Just to recap - getting on for forty years ago one prime minister promised 'restitution' - a very big word in this context. OED definition - the restoration of something lost or stolen to its proper owner. And sometimes that's even happened. Two decades later a prime minister softened that promise to 'reconciliation' OED definition - the restoration of friendly relations. Difficult because there never was a 'friendly' state to restore. Cut to the present day and we have yet another prime minister tentatively offering, all in good time, mind, because we don't want to mess it up, you understand, 'recognition'. OED definition - the action or process of recognizing or being recognized.
1) He'll succeed in dragging us a few baby steps towards the unification* we so badly need.
2) His year will drift by with not much happening apart from lots of charred meat being consumed.
3) He'll fail, not from lack of effort and will, but because he's been set up to do just that.
* I'm dispensing with tradition here and offering the u-word as a circuit breaker. OED definition - the process of being united or made into a whole.
I hope against hope for Option 1, expect a version of Option 2 and dread Option 3.
I have no doubt whatever that Adam Goodes is dedicated and focused and more than averagely diplomatically skilled. That he has the nous to send an immediate email to everyone who signed up to Recognise tells me he's a communications genius.
The goal he's set himself is well within his capabilities to achieve - in a willing world. But we don't live in one of those, sadly. This is Australia. Influential interests are heavily invested in maintaining the status quo, which is a subdued and dispossessed population of first peoples who cannot effectively operate as a power block because they are far too busy tackling their own, often insurmountable, local problems. It suits these interests to elevate a few high-profile Indigenous people so that they can point to them and say, 'look at those ones. They've made it in our world the way it is. How hard can it be?'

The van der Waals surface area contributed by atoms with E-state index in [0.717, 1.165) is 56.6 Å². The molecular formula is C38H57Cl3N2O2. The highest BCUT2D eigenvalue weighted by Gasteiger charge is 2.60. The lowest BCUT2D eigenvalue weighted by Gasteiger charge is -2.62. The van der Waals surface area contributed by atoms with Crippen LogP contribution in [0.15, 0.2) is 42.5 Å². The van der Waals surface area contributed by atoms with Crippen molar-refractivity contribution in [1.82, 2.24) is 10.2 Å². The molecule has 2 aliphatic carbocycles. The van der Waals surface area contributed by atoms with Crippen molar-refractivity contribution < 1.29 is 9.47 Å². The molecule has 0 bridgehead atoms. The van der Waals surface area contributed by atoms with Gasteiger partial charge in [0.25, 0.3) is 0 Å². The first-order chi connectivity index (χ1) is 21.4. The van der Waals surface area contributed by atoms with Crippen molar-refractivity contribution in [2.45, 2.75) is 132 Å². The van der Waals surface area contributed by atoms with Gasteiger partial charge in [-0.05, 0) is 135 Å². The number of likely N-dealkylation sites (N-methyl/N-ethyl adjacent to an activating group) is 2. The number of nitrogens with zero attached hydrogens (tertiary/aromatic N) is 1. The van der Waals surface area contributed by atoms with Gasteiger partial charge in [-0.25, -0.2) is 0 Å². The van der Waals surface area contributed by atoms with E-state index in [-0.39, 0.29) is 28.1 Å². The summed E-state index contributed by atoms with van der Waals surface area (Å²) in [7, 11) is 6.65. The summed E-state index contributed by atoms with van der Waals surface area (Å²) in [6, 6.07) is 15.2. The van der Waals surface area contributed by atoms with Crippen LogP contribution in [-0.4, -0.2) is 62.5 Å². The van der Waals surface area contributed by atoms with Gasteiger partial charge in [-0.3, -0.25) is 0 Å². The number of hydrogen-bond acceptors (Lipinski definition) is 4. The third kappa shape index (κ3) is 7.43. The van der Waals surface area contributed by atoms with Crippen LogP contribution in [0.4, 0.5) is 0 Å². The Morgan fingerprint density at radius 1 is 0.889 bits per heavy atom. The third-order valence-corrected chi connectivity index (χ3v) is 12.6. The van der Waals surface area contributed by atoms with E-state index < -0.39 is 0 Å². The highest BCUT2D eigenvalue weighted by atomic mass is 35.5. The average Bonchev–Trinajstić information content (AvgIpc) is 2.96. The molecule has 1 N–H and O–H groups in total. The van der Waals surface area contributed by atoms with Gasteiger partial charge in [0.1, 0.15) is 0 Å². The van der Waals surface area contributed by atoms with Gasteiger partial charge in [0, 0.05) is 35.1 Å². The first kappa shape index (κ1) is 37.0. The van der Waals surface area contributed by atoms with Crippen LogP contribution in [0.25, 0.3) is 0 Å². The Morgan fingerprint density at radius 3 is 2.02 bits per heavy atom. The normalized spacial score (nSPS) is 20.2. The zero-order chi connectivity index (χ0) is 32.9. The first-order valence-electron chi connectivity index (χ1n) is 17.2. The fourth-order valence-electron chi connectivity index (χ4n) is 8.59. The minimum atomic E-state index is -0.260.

Defeating racism is self-evidently the first and essential step necessary to achieving binding equality on this continent. In that sense, the task Adam Goodes has set himself is the smart, right and only one possible. And yet he risks so much. The cost of failure has, in the past, been high. The obstacles thrown at people who attempt it are tried, tested and entrenched. The political rewards to those who want to keep power in the small number of hands that currently hold it and to their friends who run the industries that profit from it are immense. Historically, the nah-nah-nah-nah-nahs pitched at failed efforts resound for a couple of decades. And then the cycle of hand-wringing and report writing starts again and off we set from square one with the burning resolve to 'start a conversation'.
I'm concerned about the forces that might rally against someone so strong, so determined and so apparently driven by destiny. I think of Barack Obama. I think of Julia Gillard. And I worry.